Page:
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March Mania

Rounds' fundraising picks up as 2020 draws near; Thune remains top of 2022 candidates in fundraising

The sun rises over the U.S. Capitol in Washington, Dec. 27, 2018. Lawmakers will return to Capitol Hill Thursday to resume negotiations over either a stopgap spending bill to reopen nine federal departments and several government agencies or broader measures to fund the government through September. But the White House and Democrats remain at odds over the $5 billion that President Donald Trump is demanding for a wall, his signature campaign promise. (Al Drago/The New York Times/Copyright 2018)

PIERRE, S.D. -- Reelection time for South Dakota's Washington delegation may be years out, but campaign fundraising for 2020 and 2022 are well underway for the three Republicans.

According to recently filed reports with the Federal Election Commission (FEC), U.S. Sen. Mike Rounds, who is up for reelection in November 2020, raised nearly $597,000 in campaign contributions in the first quarter of 2019, through the affiliated Rounds for Senate committee.

U.S. Sen. John Thune, the second-highest ranking member of the Senate, received nearly $259,000 in campaign contributions in this same time period through the affiliated Friends of John Thune committee. Thune is not up for reelection until 2022.

To date, Thune has raised the fifth most campaign contributions of all 2022 Senate candidates, with over $3 million raised since 2017. Rounds has raised a total $1.8 million since 2015, ranking him in 28th place for fundraising out of all 119 Senate candidates for 2020.

According to preliminary data processed by the FEC as of Friday, April 19, the majority of funds raised by Rounds between January and March were from contributions that ranged from $2,500 to $5,000, totaling $429,600.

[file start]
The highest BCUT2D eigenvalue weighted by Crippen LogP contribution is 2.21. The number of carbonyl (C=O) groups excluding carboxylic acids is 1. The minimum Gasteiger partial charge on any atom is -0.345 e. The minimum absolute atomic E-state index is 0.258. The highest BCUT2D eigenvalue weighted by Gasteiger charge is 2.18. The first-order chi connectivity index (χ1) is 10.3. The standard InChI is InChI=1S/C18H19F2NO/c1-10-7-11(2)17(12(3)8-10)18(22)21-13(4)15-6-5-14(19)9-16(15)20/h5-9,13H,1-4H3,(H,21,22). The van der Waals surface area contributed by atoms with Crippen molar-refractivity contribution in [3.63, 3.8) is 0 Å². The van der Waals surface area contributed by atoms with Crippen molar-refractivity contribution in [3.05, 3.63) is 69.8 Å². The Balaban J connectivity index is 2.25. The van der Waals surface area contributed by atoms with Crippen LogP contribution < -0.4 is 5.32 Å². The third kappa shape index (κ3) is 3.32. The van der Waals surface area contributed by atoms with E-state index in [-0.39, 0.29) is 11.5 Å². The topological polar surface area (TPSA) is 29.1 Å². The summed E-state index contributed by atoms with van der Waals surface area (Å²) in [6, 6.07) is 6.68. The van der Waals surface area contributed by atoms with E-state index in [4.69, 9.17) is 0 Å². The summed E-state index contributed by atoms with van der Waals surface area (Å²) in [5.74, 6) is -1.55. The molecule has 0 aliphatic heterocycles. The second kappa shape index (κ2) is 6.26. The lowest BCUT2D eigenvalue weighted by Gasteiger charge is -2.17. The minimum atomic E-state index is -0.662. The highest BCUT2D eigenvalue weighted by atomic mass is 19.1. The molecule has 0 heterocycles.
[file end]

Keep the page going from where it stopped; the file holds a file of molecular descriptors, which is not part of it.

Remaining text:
This number is subject to change as the FEC continues to process more data from candidates' reports in the coming weeks. Paper filings, in particular, take longer to process, according to the FEC.

Among Rounds' highest contributions were two in the amount of $5,000 each from the South Dakota-based Peter Norbeck Leadership PAC, named for the former governor. According to Open Secrets, this PAC is affiliated with Rounds.

Rounds also received two donations in the amount of $2,800 -- the maximum donation allowed by individuals -- from his wife, Jean Rounds.

PACs that donated to Rounds ranged in special interest from finance and banking, to energy, to agriculture. Rounds sits on the Senate's Banking, Housing and Urban Affairs Committee, and the Environment and Public Works Committee, among others.

As of Friday, the FEC reported that Rounds received 31 contributions under $200, totaling nearly $3,000. And overall, $96,275 in contributions made to Rounds were from individuals, organizations or PACs located in South Dakota.

Both Rounds and Thune received contributions from the TransCanada USA Service, Inc. PAC between January and March: $2,500 to Thune and $1,000 to Rounds. The Alberta, Canada-based energy company plans to construct a crude oil pipeline through South Dakota, among other states.

Out of Thune's $259,000 raised between January and March, over $84,000 came from contributions that ranged individually from $2,500 to $5,000. Thune also received $26,040 in individual contributions under $200 each.

Over $44,000 of contributions made to Thune were from South Dakota. Several donations made to Thune were from agricultural and financial special interest PACs.

One contribution in the amount of $2,500 was from the National Telecommunications Cooperative Association Rural Broadband PAC. Thune is the chair of the Senate Subcommittee on Communications, Technology, Innovation and the Internet, and sits on the Finance Committee.

Newly elected U.S. Rep. Dusty Johnson has raised over $121,000 since taking office in January. Specific data on individual contributions to Johnson have not yet been processed by the FEC.

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